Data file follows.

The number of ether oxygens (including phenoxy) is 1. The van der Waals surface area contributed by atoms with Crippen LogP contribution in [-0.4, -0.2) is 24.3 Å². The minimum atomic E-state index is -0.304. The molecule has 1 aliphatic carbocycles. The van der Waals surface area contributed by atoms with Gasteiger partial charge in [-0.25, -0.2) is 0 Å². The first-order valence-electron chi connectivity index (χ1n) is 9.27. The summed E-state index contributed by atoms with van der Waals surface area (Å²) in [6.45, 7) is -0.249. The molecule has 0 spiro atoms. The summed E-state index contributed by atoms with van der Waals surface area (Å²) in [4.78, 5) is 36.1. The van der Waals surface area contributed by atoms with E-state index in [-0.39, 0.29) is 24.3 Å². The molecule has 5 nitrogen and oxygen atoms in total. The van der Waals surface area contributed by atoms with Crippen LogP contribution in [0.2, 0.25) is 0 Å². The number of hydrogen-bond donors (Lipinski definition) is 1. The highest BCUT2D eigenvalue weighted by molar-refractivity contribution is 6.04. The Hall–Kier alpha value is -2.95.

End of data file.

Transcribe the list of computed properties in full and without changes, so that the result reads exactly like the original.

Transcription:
The number of ether oxygens (including phenoxy) is 1. The van der Waals surface area contributed by atoms with Crippen LogP contribution in [-0.4, -0.2) is 24.3 Å². The minimum atomic E-state index is -0.304. The molecule has 1 aliphatic carbocycles. The van der Waals surface area contributed by atoms with Gasteiger partial charge in [-0.25, -0.2) is 0 Å². The first-order valence-electron chi connectivity index (χ1n) is 9.27. The summed E-state index contributed by atoms with van der Waals surface area (Å²) in [6.45, 7) is -0.249. The molecule has 0 spiro atoms. The summed E-state index contributed by atoms with van der Waals surface area (Å²) in [4.78, 5) is 36.1. The van der Waals surface area contributed by atoms with E-state index in [-0.39, 0.29) is 24.3 Å². The molecule has 5 nitrogen and oxygen atoms in total. The van der Waals surface area contributed by atoms with Crippen LogP contribution in [0.2, 0.25) is 0 Å². The number of hydrogen-bond donors (Lipinski definition) is 1. The highest BCUT2D eigenvalue weighted by molar-refractivity contribution is 6.04. The Hall–Kier alpha value is -2.95.